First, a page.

Not only did Paul beat the odds of a life with spastic cerebral palsy that impeded his speech and mobility, he taught himself to become a master artist and he did this in spite of not having any formal education during his childhood. He was also a terrific chess player.
Sometime during the 1940s, Paul and his family moved to Hollywood, Florida, near trains and train tracks that became common subjects of his early creations. Not much is known about his life after the move until 1967, following the death of his parents, when he moved to Roseburg, Oregon, and became a resident of the Rose Haven Nursing Center;
During his life, Paul created hundreds of pictures – some place that number at over 400 – giving many of the originals away. Although not always the case, he would sometimes keep, or receive, a copy for his own records.
As Tyler James wrote on That Oregon Life website, “It’s interesting to see how he (Paul Smith) gradually refined his use of perspective and coloring, and how his subject matter reflected the events and personalities of the times.”
“Grist Mill” by Paul Smith
Cataracts eventually took their toll and by 2004, Paul was no longer able to create art of the quality to which he had become accustomed. That’s when he ceased creating his art.
Paul Smith passed away a few years later on June 25, 2007, while still a resident at Rosewood, at the ripe old age of 86, leaving behind a collection of his amazing art that will be the inspiration of many for years to come.
He was a member of the Knights of Columbus, the St. Joseph Catholic Church, and an avid Miami Dolphins fan who loved listening to classical music while he typed. Paul never married, nor had children.
Paul’s friends always described him as gracious, humble, patient and kind.
The can be little doubt that he is an inspiration for millions of individuals living today. He never allowed cerebral palsy to stop him from living a remarkable life. Today, his art known worldwide.
Paul never believed he had a talent. Instead, he believed his talent was the result of a special gift not produced by effort.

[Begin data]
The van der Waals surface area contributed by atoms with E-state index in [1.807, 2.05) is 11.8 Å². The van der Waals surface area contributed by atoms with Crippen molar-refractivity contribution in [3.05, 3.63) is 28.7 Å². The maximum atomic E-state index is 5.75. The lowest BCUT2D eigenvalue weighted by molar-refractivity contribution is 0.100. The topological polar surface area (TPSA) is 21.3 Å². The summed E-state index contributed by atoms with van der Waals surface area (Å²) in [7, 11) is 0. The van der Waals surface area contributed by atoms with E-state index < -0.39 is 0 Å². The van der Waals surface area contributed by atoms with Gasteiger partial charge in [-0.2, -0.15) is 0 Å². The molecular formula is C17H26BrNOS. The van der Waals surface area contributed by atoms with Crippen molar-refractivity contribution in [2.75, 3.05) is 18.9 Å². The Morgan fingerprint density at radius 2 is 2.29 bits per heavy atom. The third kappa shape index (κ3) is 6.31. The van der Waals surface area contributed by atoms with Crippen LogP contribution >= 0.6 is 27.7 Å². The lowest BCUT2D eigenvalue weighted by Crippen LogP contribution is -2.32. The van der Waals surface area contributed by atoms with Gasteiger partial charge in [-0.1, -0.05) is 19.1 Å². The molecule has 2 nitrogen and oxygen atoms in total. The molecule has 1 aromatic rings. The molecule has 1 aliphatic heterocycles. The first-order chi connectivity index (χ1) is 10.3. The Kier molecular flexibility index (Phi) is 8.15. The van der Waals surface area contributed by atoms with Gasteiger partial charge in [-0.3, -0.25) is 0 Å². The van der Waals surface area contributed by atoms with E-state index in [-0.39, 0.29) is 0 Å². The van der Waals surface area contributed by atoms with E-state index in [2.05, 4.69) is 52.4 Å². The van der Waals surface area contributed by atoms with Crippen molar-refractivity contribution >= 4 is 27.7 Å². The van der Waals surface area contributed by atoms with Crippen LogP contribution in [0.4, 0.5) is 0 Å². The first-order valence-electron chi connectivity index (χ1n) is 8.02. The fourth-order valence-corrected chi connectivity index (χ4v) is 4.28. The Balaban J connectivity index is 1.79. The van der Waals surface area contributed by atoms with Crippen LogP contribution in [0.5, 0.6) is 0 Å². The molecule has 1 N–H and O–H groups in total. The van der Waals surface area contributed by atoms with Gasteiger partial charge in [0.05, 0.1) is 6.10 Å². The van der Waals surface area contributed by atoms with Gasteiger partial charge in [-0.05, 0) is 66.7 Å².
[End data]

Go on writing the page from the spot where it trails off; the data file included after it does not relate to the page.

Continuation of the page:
Paul Smith at work creating art.
jamie adams says
what an amazing story. thanks for sharing friend.
Thank you, Jamie. Glad you liked it.
Sue Milligan says
Such a remarkable man and such an amazing accomplishment! Thank you for sharing. It certainly brought tears to my eyes and inspires me to be and do more!
Weldon, I would like to share your article with the members of the Camera Club Council of Tennessee. Can I have your permission to publish it in the 3CT newsletter, 3CT In Focus.? Feel free to have a look at the newsletter at http://www.3CT.org.. It will reach members of 23 camera clubs across the state and I am sure will be an inspiration to all.
Thanks for considering this request. Sue
Absolutely, Sue. Please be my guest and do so.
Kathy Nolasco says
Thank you so much for sharing this with me. I asked my husband to watch the video as well. What an inspiration! Paul was indeed a blessing to us all even though we did not have the opportunity to meet him … yet. Thank you for writing the Tribute as well. What a wonderful sentiment …
I really happy that you liked my tribute to a very special person, Kathy.
Elaine Bish says
Thanks so much for sharing information on this remarkable man!!! A truly heartwarming story. – Elaine
I’m happy to know you liked my post, Elaine. Thank you very much.
Cathy R says
Thank you for this amazing tribute and the wonderful story. Mr. Smith’s artwork is stunning. I really enjoy your emails/blogs.
Cathy, thank you for taking the time to share your comments with me and all the readers.
Clint Shoemaker says
Neat story. Paul never let cerebral palsy stop him. He had a will to create art and he did not let his illness stop him. An important lesson for all of us.
Thanks for sharing.
You are absolutely correct, Clint. I could not agree more.